Geometric motifs and cattle brands

The rock art of Eastern Africa is characterised by a wide range of non-figurative images, broadly defined as geometric. Occurring in a number of different patterns or designs, they are thought to have been in existence in this region for thousands of years, although often it is difficult to attribute the art to particular cultural groups. Geometric rock art is difficult to interpret, and designs have been variously associated with sympathetic magic, symbols of climate or fertility and altered states of consciousness (Coulson and Campbell, 2010:220). However, in some cases the motifs painted or engraved on the rock face resemble the same designs used for branding livestock and are intimately related to people’s lives and world views in this region.

First observed in Kenya in the 1970s with the work of Gramly (1975) at Lukenya Hill and Lynch and Robbins (1977) at Namoratung’a, some geometric motifs seen in the rock art of the region were observed to have had their counterparts on the hides of cattle of local communities. Although cattle branding is known to be practised by several Kenyan groups, Gramly concluded that “drawing cattle brands on the walls of rock shelters appears to be confined to the regions formerly inhabited by the Maa-speaking pastoralists or presently occupied by them”†(Gramly, 1977:117).

In the case of Lukenya Hill, the rock shelters on whose walls these geometric symbols occur are associated with meat-feasting ceremonies. Meat-feasting shelters exist from northern Tanzania through Kenya to Lake Turkana, and are places where Maa-speaking initiated men, who are not permitted to eat meat in their homes, gather to kill and feast on animals, predominantly cattle. During or after feasting, symbols of the animals that had been eaten were painted on the shelter ceiling in white or less often red. Maa speakers brand their cattle and camels with symbols that signify the lineage of their owners, but may also indicate if an animal has been treated for a particular disease. Different symbols may be used for male and female animals.

The sites of Namoratung’a near Lake Turkana in northern Kenya showed a similar visible relationship. The southernmost site is well known for its 167 megalithic stones marking male burials on which are engraved hundreds of geometric motifs. Some of these motifs bear a striking resemblance to the brand marks that the Turkana mark on their cattle, camels, donkeys and other livestock in the area, although local people claim no authorship for the funerary engravings (Russell, 2013:4).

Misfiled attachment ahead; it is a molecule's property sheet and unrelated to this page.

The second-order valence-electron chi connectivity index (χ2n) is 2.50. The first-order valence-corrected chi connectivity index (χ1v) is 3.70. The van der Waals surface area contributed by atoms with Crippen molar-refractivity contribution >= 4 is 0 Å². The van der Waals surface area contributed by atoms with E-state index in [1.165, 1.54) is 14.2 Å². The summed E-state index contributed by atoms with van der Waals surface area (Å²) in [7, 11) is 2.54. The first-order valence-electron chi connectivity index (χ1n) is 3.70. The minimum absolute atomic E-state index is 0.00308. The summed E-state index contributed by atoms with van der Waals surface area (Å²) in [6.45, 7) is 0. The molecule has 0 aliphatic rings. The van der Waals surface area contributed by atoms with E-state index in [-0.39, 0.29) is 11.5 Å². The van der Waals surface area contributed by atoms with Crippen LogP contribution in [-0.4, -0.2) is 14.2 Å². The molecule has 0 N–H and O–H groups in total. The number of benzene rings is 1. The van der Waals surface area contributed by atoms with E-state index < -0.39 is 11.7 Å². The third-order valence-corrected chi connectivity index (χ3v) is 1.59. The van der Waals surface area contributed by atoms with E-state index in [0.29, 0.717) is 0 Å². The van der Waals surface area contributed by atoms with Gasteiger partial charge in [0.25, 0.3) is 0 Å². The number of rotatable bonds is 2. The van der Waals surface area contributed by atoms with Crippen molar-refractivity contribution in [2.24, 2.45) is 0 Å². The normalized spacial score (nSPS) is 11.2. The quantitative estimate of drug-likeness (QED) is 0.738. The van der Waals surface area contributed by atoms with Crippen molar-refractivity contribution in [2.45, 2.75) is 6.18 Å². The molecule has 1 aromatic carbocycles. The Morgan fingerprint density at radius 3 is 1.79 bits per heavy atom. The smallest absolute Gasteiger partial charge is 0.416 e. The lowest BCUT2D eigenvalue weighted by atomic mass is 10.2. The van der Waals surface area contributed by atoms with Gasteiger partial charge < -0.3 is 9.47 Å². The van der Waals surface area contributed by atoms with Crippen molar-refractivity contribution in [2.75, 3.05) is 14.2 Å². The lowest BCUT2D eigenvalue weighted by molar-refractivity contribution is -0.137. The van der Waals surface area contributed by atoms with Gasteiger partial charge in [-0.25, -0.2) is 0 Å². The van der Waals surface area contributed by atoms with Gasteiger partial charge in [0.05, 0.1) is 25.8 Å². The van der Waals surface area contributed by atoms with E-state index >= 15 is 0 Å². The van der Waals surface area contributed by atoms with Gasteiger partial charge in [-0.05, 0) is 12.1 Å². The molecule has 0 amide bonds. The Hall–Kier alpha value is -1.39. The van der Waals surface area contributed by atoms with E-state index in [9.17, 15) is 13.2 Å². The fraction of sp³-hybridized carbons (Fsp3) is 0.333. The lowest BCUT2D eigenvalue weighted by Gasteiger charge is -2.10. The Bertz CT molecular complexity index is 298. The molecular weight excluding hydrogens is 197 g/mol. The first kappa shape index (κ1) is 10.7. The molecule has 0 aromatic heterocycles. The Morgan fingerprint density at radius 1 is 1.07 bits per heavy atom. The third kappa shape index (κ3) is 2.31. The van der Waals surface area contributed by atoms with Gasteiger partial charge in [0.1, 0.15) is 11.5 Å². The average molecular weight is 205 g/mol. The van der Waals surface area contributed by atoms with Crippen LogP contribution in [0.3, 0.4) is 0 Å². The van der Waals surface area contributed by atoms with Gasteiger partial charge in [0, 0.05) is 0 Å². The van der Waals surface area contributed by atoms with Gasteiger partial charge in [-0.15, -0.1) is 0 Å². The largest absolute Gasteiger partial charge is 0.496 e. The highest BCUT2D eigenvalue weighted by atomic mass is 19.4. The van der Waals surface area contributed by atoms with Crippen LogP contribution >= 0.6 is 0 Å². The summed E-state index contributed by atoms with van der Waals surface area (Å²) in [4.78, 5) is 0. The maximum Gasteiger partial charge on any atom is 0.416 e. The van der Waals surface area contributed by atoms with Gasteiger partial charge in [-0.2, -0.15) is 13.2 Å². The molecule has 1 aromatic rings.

Recent research (Russell, 2013) has shown that at Namoratung’a the branding of animals signifies a sense of belonging rather than a mark of ownership as we understand it in a modern farming context; all livestock, cattle, camel, goats, sheep and donkeys are branded according to species and sex (Russell, 2013:7). Ethnographic accounts document that clan membership can only be determined by observing someone with their livestock (Russell, 2013:9). The symbol itself is not as important as the act of placing it on the animal’s skin, and local people have confirmed that they never mark rock with brand marks. Thus, the geometric motifs on the grave markers may have been borrowed by local Turkana to serve as identity markers, but in a different context. In the Horn of Africa, some geometric rock art is located in the open landscape and on graves. It has been suggested that these too are brand or clan marks, possibly made by camel keeping pastoralists to mark achievement, territory or ownership (Russell, 2013:18). Some nomadic pastoralists, further afield, such as the Tuareg, place their clan marks along the routes they travel, carved onto salt blocks, trees and wells (Mohamed, 1990; Landais, 2001).

However, not all pastoralist geometric motifs can be associated with meat-feasting or livestock branding; they may have wider symbolism or be symbolic of something else (Russell, 2013:17). For example, informants from the Samburu people reported that while some of the painted motifs found at Samburu meat-feasting shelters were of cattle brands, others represented female headdresses or were made to mark an initiation, and in some Masai shelters there are also clear representations of warriors’ shields. In Uganda, a ceremonial rock in Karamoja, shows a dung painting consisting of large circles bisected by a cross which is said to represent cattle enclosures (Robbins, 1972). Geometric symbols, painted in fat and red ochre, on large phallic-shaped fertility stones on the Mesakin and Korongo Hills in south Sudan indicate the sex of the child to whom prayers are offered (Bell, 1936). A circle bisected by a line or circles bisected by two crosses represent boys. Girls are represented by a cross (drawn diagonally) or a slanting line (like a forward slash)(Russell, 2013: 17).

Although pastoralist geometric motifs are widespread in the rock art of eastern Africa, attempting to find the meaning behind geometric designs is problematic. The examples discussed here demonstrate that motifs can have multiple authors, even in the same location, and that identical symbols can be the products of very different behaviours.